To date, my favorite thing that has ever been said about me was in an American Composers Forum profile. They wrote that I was “blowing a creative space for [myself] so big you could drive a truck through it,” which felt significant because it was the first time I felt like someone saw this an advantage, not something to be corrected. Back in the Renaissance, artists who were fluent in multiple mediums were admired, yet somewhere along the road that shifted to conversations about “defining your brand.” I spent a long time in college being told that my diverse interests were a result of indecision—a failing on my part, rather than a deliberate creative choice (which is what it always was).

Choosing to work across genres brings with it a unique set of challenges from a career development standpoint, yet it offers a far broader realm of possibilities from a creative one.

Several years down the line, however, I understand why I was warned against it, and feel obligated to any younger composers navigating the shallows of similar aesthetically open-minded waters to report back from further offshore. Choosing to work across genres brings with it a unique set of challenges from a career development standpoint, yet—in my opinion—it offers a far broader realm of possibilities from a creative one.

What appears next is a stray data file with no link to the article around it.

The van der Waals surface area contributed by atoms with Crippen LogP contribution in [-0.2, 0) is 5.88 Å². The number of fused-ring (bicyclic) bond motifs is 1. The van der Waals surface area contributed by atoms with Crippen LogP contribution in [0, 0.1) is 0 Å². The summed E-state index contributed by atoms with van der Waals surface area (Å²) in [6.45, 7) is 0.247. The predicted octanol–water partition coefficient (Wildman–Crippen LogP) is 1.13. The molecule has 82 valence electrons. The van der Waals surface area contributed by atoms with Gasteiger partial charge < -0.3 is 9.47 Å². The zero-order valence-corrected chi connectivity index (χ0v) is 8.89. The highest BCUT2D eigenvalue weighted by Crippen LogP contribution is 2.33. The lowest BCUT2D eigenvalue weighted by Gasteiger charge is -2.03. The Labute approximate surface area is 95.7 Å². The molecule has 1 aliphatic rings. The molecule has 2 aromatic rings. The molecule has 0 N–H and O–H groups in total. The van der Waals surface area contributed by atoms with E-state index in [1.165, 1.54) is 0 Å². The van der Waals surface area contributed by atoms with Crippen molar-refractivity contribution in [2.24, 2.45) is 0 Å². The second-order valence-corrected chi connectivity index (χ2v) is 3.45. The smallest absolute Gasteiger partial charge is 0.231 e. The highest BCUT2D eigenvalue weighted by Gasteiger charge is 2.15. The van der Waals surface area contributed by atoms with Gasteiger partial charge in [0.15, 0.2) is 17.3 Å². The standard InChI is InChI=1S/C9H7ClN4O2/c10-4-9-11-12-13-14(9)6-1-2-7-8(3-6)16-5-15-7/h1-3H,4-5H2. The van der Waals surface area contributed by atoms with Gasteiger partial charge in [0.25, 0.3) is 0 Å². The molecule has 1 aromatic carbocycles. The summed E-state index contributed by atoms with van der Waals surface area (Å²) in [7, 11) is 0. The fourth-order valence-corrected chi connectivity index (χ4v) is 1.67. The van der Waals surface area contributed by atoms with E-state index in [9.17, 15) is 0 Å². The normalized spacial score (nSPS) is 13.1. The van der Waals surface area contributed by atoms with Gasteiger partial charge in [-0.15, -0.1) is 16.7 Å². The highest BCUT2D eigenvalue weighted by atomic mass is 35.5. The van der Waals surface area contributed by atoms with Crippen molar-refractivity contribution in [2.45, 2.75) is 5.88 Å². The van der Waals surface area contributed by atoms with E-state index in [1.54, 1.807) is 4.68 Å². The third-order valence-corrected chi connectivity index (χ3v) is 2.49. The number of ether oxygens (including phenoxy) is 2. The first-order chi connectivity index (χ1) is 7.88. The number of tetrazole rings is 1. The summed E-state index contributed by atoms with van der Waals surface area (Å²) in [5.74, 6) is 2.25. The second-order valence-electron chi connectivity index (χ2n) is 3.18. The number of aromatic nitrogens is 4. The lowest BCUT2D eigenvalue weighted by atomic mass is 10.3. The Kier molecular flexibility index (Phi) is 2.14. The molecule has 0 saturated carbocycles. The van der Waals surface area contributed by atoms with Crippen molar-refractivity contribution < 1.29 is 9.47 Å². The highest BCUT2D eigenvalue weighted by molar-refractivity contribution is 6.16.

To get the cautionary side out of the way, everything that my teachers and industry mentors warned me of proved to be true several times over. It’s simply much harder to get multiple careers off the ground, for all of the reasons you might think. You are building two (or more) creative lives simultaneously when it is hard enough to build one. It takes twice the financial investment. Twice the time. The people in the various corners of these industries are different. There are different metrics for success, different methods of financing projects, and different approaches to press strategy.   It’s also hard to convince people early on that your vision is decisive. And there is a perpetual creative whiplash that happens when bouncing between projects. From an artistic perspective, it’s a commitment to becoming multilingual, since pop songs, film scores and concert works are very different art forms and learning to do them all well requires significant investment in honing one’s craft. If you are writing songs, you also have to learn to manipulate words and define your perspective as a writer of text, which is in itself a lifetime’s undertaking.